While children can carry the virus and it is possible for them to get sick, it is not common for children to get seriously ill, according to the Mayo Clinic. The U.S. Centers for Disease Control (CDC) and Minnesota Department of Health (MDH) have also warned about a trend: Some children infected with COVID-19 have developed a disorder called multi-system inflammatory syndrome in children (MIS-C). Symptoms of MIS-C include fever, abdominal pain, vomiting, diarrhea, neck pain, rash, bloodshot eyes, and feeling extra tired, according to the CDC. Find more information here.
Tremplo Co. risk downgraded from “severe” to “high”
Trempealeau County reported 13 new infections since Wednesday for a total of 112. It has had 22 new cases in the last seven days. Two people were recently hospitalized with COVID-19.
While new infections are still popping up on a daily basis, the recent numbers are a slight improvement from earlier this month when Trempealeau County posted 34 new infections in one week. That improvement was good enough to downgrade Trempealeau County’s risk of COVID-19 spread from “severe” to “high.”
Under the recent “severe” risk level, county health officials were urging citizens to return to safer-at-home practices: no non-essential errands or travel, no indoor gatherings outside the household, and no outdoor gatherings with over 10 people, and no dine-in service at restaurants and bars.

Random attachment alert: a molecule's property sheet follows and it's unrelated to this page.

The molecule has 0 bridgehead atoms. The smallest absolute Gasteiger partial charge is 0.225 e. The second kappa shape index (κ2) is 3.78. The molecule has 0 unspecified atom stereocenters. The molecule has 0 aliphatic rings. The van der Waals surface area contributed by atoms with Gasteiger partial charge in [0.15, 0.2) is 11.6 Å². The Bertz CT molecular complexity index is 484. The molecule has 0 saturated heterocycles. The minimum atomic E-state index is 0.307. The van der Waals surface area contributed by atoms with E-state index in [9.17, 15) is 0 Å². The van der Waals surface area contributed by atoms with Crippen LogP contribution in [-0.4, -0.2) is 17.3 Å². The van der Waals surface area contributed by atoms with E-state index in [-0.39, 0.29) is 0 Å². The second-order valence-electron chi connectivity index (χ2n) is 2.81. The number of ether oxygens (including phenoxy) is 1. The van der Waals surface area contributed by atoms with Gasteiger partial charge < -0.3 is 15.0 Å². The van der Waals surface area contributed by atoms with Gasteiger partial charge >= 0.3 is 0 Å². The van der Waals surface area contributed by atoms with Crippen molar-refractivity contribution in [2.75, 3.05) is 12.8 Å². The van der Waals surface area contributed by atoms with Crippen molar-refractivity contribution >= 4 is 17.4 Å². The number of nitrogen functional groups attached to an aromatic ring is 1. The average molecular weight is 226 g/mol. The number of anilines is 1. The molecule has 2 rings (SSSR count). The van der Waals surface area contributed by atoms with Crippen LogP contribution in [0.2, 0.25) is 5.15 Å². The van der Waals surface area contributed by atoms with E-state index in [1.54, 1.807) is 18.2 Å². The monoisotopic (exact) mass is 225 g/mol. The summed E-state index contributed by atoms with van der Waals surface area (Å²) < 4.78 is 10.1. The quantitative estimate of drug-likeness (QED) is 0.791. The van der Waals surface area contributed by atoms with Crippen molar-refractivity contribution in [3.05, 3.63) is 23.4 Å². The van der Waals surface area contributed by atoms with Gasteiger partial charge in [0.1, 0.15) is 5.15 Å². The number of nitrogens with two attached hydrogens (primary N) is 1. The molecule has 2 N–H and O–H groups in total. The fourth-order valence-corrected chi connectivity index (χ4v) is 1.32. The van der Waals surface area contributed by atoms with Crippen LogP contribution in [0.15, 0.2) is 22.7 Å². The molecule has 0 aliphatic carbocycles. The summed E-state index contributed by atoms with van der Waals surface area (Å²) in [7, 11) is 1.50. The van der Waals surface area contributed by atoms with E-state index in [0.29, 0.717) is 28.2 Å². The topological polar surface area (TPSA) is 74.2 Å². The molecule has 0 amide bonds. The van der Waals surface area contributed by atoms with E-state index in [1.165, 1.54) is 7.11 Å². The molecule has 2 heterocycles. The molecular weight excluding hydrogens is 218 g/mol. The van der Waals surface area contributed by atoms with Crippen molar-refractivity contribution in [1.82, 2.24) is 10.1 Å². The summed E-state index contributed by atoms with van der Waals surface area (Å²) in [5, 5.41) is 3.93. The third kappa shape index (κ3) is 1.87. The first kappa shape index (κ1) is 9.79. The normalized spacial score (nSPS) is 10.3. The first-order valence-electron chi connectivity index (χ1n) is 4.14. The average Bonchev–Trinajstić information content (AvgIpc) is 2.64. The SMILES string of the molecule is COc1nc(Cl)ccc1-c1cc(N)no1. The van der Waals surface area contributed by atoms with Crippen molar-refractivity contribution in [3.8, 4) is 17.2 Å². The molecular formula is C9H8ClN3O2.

Now, under the “high” risk level, health officials say dine-in service is alright at restaurants that can keep parties six feet apart, as are indoor gatherings of up to 15 people and outdoor gatherings of up to 50. A full list of recommendations by risk level is available here. Regardless of risk level, Trempealeau County urges citizens to stay home if they are sick, stay six feet apart from others, wear a face covering in public, wash hands frequently with soap and water, cover coughs and sneeze, and avoid touching their faces.
“Thank you to the businesses, organizations, and individuals who are following recommendations to help reduce our risk,” Trempealeau County Health Department staff wrote in a release. They asked to avoid travel to severe risk areas. La Crosse County is still under severe risk for spread.
Infections keep growing in La Crosse County
La Crosse County reported 70 more cases since Wednesday and 164 new infections in the past seven days. The county’s total now stands at 384 confirmed cases. Despite efforts to get the public to return to safer-at-home practices, the infection rate there did not slow down this week. La Crosse County recently added new locations to its list of places where COVID-19 exposure has been confirmed.
Elsewhere in Southeast Minnesota, slow spread continued in Fillmore, Houston, and Wabasha counties. Rochester’s Olmsted County is reporting between 20 and 30 new cases a day. Its total infections now stand at 384.
Correction: A previous version of this story incorrectly reported that a child under 10 was recently hospitalized. County reports on all hospitalizations included that case for the first time this week, but county staff explained the child was actually hospitalized in May.